Statistics: How To Tell How You Are Doing

Shrinking or Expanding

Did you know that in this day and age of digital everything, that there are still practice owners who manage their team by who they like, who seems the busiest, who is nicest to work with, who is the least trouble, and so on?

Not only that, guesswork as to what needs to be done to grow the practice week by week and month by month is also used in most practices and the results are not always pretty nor what was wanted by the practice owner.

Given that practice owners are usually quite precision professionals, it is surprising that practices are not run the same way from a management perspective. Hoping and wishing that things will improve is definitely not an efficient way to manage or create your future.

How can stats and monitors plotted on graphs make such a difference to the growth of your practice if done correctly and acted on? Let me count the ways!

  1. Keeping stats weekly is the first step in assessing where the problem area or areas in the practice are each week. Also, they can show you who needs an acknowledgement for excellent production. Keep such stats as Billings by provider; Collections; Downtime for each provider (zero means every possible appointment slot was filled, and 2:15 for example would mean that there was a total of 2 hours and 15 minutes of time that did not have a patient booked into it); number of new patients/clients (not including emergencies); in some practices the number of patient/client visits for the week is a vital indicator of production; if you provide a variety of services, these can be kept track of individually as well. Expenses or overhead is another stat but can be kept on a monthly basis.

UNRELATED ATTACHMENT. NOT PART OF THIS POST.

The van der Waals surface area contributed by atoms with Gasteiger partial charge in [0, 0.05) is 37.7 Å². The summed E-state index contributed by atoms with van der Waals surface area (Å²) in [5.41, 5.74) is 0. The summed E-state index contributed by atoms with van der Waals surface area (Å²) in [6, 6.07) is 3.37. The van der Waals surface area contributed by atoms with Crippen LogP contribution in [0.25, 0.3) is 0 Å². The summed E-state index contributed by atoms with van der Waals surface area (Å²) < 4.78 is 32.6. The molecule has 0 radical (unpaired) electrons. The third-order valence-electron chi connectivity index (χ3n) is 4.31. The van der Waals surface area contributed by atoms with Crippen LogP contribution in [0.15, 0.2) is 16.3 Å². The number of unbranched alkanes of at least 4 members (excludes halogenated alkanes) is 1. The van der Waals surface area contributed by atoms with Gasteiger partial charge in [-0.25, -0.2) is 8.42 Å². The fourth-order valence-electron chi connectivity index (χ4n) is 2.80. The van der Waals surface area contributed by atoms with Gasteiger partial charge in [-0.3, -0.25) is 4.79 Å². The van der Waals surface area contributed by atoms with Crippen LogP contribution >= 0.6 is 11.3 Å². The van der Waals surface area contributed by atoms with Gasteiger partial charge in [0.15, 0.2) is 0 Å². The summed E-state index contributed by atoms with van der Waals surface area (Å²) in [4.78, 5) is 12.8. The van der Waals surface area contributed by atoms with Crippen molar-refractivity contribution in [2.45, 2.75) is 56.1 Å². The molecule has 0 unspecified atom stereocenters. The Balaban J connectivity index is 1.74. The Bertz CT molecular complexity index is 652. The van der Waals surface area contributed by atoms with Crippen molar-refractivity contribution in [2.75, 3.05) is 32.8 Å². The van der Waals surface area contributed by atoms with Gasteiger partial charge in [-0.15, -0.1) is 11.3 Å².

2. Bonus systems can be based on actual production increases (we tailor make bonus systems for each practice as these can be useless if not done correctly). Think about it: YOU as the practice owner are actually on a bonus system, even if you take a salary and then take out dividends. And it makes you be more interested in the business side of the practice as a result and maybe even helps you modify your actions for the better. Why wouldn’t it work for the staff too to have a bit of a bonus for increased production?
  3. Stat analysis allows you to look into the future and see what to plan for.
  4. Statistics tell what quality and quantity of service is taking place in your practice as well. This is the MOST IMPORTANT reason for keeping them.
  5. How much money do you want to lose by not confronting and controlling your stats? Learning what works and doesn’t work in the practice is only done by stats that tell the outcomes.

We teach our clients to become experts at statistical management because it makes their practices grow smoothly and rapidly and with less stress.


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